Thursday 22 February 2018

Billy Keane: Put your feet up and admire this rare breed of men who can multi-task

Munster's John Ryan Photo by Diarmuid Greene/Sportsfile
Munster's John Ryan Photo by Diarmuid Greene/Sportsfile
Billy Keane

Billy Keane

I couldn't rightly concentrate on anything else only football and hurling. My brain has only the one in-tray and the same number of out-trays.

Men, we are told, are only capable of performing one task at a time. The pub discussion was wide-ranging, with contributions from the stool on such matters as the precarious future of the black card and the possibility of Donald Trump accidentally arse-dialling the nuclear go button on the remote control.

Before we go any further... I swear this is the last diversion, but this is a startling discovery. We have discovered how to win at the horses. The trick is to get your bookie to drink in your pub. Even when you lose you win.

Eric Browne is his name and we have often mentioned him in these columns. Soon enough we'll be back to the most interesting and intriguing topics such as the clash of the front-rows in this evening's Leinster Munster clash in the three-sided Perspex mixing bowl known as the Aviva.

Eric said: "A good woman is better than ten men, and you wouldn't even know she is doing the job."

That sums up the way Jonathan Sexton plays the game. He is a multi-tasker. Jonathan does so much unseen covering, tidying up and organising. But best of all is that he can plan many moves ahead.

The Munster out-half is Tyler Bleyendaal and he too has the third eye. I have only seen him play live once. What I loved about him was the way he dropped back to where the ball was going to end up.

Sometimes you might see a player standing away on his own, far away from the flow like a heron in the shallows, still but watching. And you say to yourself 'what's he doing out there in the middle of nowhere, minding no-one's business or his own either?'.

Cormac Costello found space and time in the middle of the busy shipping lanes of Croke Park. He instinctively knew where the ball would dock, and so it was he won the game for Dublin.

That last winning point came from a wicked bouncy ball ricochet. Cormac was in a place where you'd never expect the ball to end up. He caught the speedy curve ball but fell backwards like a deep sea diver going out over the side of boat. It was an impossible kick upwards that defied the laws of gravity and propulsion. A point worthy of the winning of an epic.

Like Cormac, young Tyler had to wait his turn. Tyler has been a victim of the out-half's cross. The pheasant shooting season starts up in a few weeks' time. But the out-half season goes on all day long. How often will we hear refs and their watchers say "he was committed to the tackle", as if the wrecker was Usain Bolt running down Patrick's Hill. Back-rowers break more red lights than a woman whose waters have broken.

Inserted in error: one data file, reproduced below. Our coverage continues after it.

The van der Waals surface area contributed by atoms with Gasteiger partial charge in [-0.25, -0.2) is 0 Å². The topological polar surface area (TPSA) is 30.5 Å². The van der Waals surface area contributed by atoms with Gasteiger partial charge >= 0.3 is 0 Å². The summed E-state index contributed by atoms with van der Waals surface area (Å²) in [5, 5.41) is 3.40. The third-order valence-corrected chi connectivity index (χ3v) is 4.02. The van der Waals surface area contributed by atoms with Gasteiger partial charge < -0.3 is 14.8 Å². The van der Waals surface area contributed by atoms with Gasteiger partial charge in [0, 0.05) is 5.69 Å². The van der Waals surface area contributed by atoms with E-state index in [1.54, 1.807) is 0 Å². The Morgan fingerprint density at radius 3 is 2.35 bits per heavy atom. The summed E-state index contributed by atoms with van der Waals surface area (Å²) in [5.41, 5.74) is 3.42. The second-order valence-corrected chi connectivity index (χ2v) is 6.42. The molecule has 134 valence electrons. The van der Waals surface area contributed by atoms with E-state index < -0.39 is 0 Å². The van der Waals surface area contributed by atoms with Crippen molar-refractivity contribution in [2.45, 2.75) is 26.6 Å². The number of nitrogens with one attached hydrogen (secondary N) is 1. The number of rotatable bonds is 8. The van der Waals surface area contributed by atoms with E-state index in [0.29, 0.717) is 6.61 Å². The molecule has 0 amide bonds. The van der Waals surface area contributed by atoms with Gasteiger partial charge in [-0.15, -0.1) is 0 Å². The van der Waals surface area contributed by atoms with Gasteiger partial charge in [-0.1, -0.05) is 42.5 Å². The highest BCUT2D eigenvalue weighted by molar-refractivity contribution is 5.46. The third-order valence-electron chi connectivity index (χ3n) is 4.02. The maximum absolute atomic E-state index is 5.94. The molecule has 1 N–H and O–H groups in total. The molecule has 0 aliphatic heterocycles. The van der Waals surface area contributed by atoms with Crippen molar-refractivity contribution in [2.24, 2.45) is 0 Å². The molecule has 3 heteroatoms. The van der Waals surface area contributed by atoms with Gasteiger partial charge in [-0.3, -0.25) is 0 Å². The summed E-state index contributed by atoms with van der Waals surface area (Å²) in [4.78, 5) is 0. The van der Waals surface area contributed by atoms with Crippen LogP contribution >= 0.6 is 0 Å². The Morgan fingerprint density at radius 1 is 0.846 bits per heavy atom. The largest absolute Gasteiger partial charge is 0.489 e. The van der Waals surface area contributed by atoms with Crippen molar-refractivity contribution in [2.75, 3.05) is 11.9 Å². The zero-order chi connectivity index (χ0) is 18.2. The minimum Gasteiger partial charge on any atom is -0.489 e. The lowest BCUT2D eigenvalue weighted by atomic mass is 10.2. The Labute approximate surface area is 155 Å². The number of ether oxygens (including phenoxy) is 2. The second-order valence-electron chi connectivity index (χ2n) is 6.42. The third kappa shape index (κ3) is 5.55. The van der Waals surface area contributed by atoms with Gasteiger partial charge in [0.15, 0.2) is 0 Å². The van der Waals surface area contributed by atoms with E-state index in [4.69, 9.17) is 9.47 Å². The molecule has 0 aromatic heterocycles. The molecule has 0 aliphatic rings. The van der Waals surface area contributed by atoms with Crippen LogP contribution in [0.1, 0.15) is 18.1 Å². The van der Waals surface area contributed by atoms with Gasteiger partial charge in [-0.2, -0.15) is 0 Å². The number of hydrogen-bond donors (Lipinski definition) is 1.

Munster are at their best when the back-row play free range. We have always had tearaways, sackers and mayhemeers, but now the role is as much about the carry as the turnover.

Back-rows have to multi-task, and there is no better exponent than Jamie Heaslip, of all the skills. It will be some battle. Munster might just be hungrier.

Munster's John Ryan has now found the fitness to get around the field. The prop is on fire.

There was a time props were told to 'get outta dat' if they showed up anywhere near the ball. Back in amateur times if the prop was the recipient of a pass, he'd nearly call in the bomb disposal squad.

Props are expected to multi-task, but bad scrum, bad result. The importance of the scrum is the quirky part of rugby I love. This absurd antler-locking restarting makes room on the team sheet for men and women of a certain size and shape.

It takes all sorts to play rugby but scrum-half is the only place the smaller person can play at the top level.

I was chatting with a friend lately and he remarked on the phenomenon of how sons are taller than their fathers, with inches to spare. "We must have been reared on gravy," he said.

The young lads are bigger and so it takes a special play to find a way to score on days like today when both teams are well up for the derby. It could be Darren Sweetnam who scores the first try. He will be wearing the green this autumn.

Last season our club rugby was stunted by the World Cup. This year our teams will be more competitive in Europe. We will know a lot more about how well we are going as clubs and as internationals by end of play this evening. I am fairly sure we will all be pleasantly surprised.

Fluff the cushions. Apply for a derogation from household chores. Stretch out on the sofa and press the remote to 'on'. Several deeds easily done by men, and all done at the same time.

Irish Independent

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